Therefore, according to Paul, though one would hardly die for the merely upright or strictly just man who commands respect, he might possibly die for the noble, beneficent man, who calls out affection. The article is omitted with righteous, and supplied with good - the good man, pointing to such a case as a rare and special exception.
See on Rom 3:5. Note the present tense. God continuously establishes His love in that the death of Christ remains as its most striking manifestation.
His love (ἑαυτοῦ)
Rev., more literally, His own. Not in contrast with human love, but as demonstrated by Christ's act of love.
Wrath (τῆς ὀργῆς)
Rev., better, "the wrath of God." the article specifying. See on Rom 12:19.
The word may be used either in an active sense, hating God, or passively, hated of God. The context favors the latter sense; not, however, with the conventional meaning of hated, denoting the revengeful, passionate feeling of human enmity, but simply the essential antagonism of the divine nature to sin. Neither the active nor the passive meaning needs to be pressed. The term represents the mutual estrangement and opposition which must accompany sin on man's part, and which requires reconciliation.
We were reconciled to God (καταλλάγημεν τῷ Θεῷ)
The verb means primarily to exchange; and hence to change the relation of hostile parties into a relation of peace; to reconcile. It is used of both mutual and one-sided enmity. In the former case, the context must show on which side is the active enmity.
In the Christian sense, the change in the relation of God and man effected through Christ. This involves, 1. A movement of God toward man with a view to break down man's hostility, to commend God's love and holiness to him, and to convince him of the enormity and the consequence of sin. It is God who initiates this movement in the person and work of Jesus Christ. See Rom 5:6, Rom 5:8; Co2 5:18, Co2 5:19; Eph 1:6; Jo1 4:19. Hence the passive form of the verb here: we were made subjects of God's reconciling act. 2. A corresponding movement on man's part toward God; yielding to the appeal of Christ's self-sacrificing love, laying aside his enmity, renouncing his sin, and turning to God in faith and obedience. 3. A consequent change of character in man; the covering, forgiving, cleansing of his sin; a thorough revolution in all his dispositions and principles. 4. A corresponding change of relation on God's part, that being removed which alone rendered Him hostile to man, so that God can now receive Him into fellowship and let loose upon him all His fatherly love and grace, Jo1 1:3, Jo1 1:7. Thus there is complete reconciliation. See, further, on Rom 3:25, Rom 3:26.
We also joy (καὶ καυχώμενοι)
Lit., but also glorying. The participle corresponds with that in Rom 5:10, being reconciled. We shall be saved, not only as being reconciled, but as also rejoicing; the certainty of the salvation being based, not only upon the reconciliation, but also upon the corresponding joy.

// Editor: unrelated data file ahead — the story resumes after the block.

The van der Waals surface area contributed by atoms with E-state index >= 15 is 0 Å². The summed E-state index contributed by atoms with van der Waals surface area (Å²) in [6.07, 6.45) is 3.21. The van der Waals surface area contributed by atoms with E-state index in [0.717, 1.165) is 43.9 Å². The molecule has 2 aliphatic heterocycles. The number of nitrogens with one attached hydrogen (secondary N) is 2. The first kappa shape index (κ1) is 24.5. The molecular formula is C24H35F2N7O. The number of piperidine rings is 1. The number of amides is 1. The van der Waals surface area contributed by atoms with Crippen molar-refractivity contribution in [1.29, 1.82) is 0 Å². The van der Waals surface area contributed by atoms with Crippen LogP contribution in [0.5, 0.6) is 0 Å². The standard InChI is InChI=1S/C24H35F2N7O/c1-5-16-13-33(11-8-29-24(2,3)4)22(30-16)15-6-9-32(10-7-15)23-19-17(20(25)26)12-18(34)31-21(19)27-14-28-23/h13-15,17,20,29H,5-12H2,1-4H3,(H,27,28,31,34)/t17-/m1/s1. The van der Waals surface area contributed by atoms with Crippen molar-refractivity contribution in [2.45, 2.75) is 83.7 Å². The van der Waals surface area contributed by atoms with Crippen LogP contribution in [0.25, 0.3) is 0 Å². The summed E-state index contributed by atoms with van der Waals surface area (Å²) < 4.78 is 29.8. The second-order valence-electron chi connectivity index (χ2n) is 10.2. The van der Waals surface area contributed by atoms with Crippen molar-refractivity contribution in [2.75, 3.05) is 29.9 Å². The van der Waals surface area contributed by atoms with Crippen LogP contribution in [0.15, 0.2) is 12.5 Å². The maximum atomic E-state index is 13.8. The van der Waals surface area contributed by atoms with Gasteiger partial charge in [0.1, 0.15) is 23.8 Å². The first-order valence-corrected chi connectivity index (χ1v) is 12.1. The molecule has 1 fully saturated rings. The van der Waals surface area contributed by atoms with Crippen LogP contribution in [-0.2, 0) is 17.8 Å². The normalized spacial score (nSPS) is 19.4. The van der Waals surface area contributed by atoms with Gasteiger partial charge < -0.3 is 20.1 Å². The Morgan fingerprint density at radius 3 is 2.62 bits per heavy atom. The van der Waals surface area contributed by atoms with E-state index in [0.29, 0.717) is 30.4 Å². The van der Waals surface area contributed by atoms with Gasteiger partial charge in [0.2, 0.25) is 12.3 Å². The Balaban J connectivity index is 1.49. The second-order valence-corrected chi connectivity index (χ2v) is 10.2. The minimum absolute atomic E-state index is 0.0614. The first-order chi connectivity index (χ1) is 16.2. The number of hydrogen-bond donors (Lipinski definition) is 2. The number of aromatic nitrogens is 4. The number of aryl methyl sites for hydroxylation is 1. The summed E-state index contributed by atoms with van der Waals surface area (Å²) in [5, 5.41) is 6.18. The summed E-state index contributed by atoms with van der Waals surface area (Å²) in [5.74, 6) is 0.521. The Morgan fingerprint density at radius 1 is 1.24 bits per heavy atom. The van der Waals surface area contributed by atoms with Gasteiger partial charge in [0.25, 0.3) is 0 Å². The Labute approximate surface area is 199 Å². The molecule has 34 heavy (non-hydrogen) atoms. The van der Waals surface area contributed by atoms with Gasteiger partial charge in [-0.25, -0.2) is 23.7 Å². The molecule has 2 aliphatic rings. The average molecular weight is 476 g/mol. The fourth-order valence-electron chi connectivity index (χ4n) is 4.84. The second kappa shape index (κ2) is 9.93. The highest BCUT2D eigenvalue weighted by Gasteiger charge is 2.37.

We have now received the atonement (νῦν τὴν καταλλαγὴν ἐλάβομεν)
Now, in contrast with future glory.
Atonement, Rev., properly, reconciliation, the noun being etymologically akin to the verb to reconcile. Atonement at the time of the A.V. signified reconciliation, at-one-ment, the making two estranged parties at one. So Shakespeare:
"He and Aufidius can no more atone
Than violenist contrarieties."
"Coriolanus," iv., 6.
Fuller: "His first essay succeeded so well, Moses would adventure on a second design to atone two Israelites at variance." The word at present carries the idea of satisfaction rather than of reconciliation, and is therefore inappropriate here. The article points to the reconciliation in Rom 5:10. See on Rom 3:24-26.
As (ὥσπερ) begins the first member of a comparison. The second member is not expressed, but is checked by the illustration introduced in Rom 5:13, Rom 5:14, and the apostle, in his flow of thought, drops the construction with which he started, and brings in the main tenor of what is wanting by "Adam who is the type," etc. (Rom 5:14).
As a principle till then external to the world.
Passed upon (διῆλθεν ἐφ')
Lit., came throughout upon. The preposition διά denotes spreading, propagation, as εἰς into denoted entrance.
For that (ἐφ' ᾧ)
On the ground of the fact that.
Until the law
In the period between Adam and Moses.
Is not imputed (οὐκ ἐλλογεῖται)
Put to account so as to bring penalty. From λόγος an account or reckoning. Only here and Plm 1:18.
See on Pe1 5:3.
Of one (τοῦ ἑνὸς)
Rev., correctly, the one - Adam. So the many.
Some explain of the quality of the cause and effect: that as the fall of Adam caused vast evil, the work of the far greater Christ shall much more cause great results of good. This is true; but the argument seems to turn rather on the question of certainty. "The character of God is such, from a christian point of view, that the comparison gives a much more certain basis for belief, in what is gained through the second Adam, than in the certainties of sin and death through the first Adam" (Schaff and Riddle).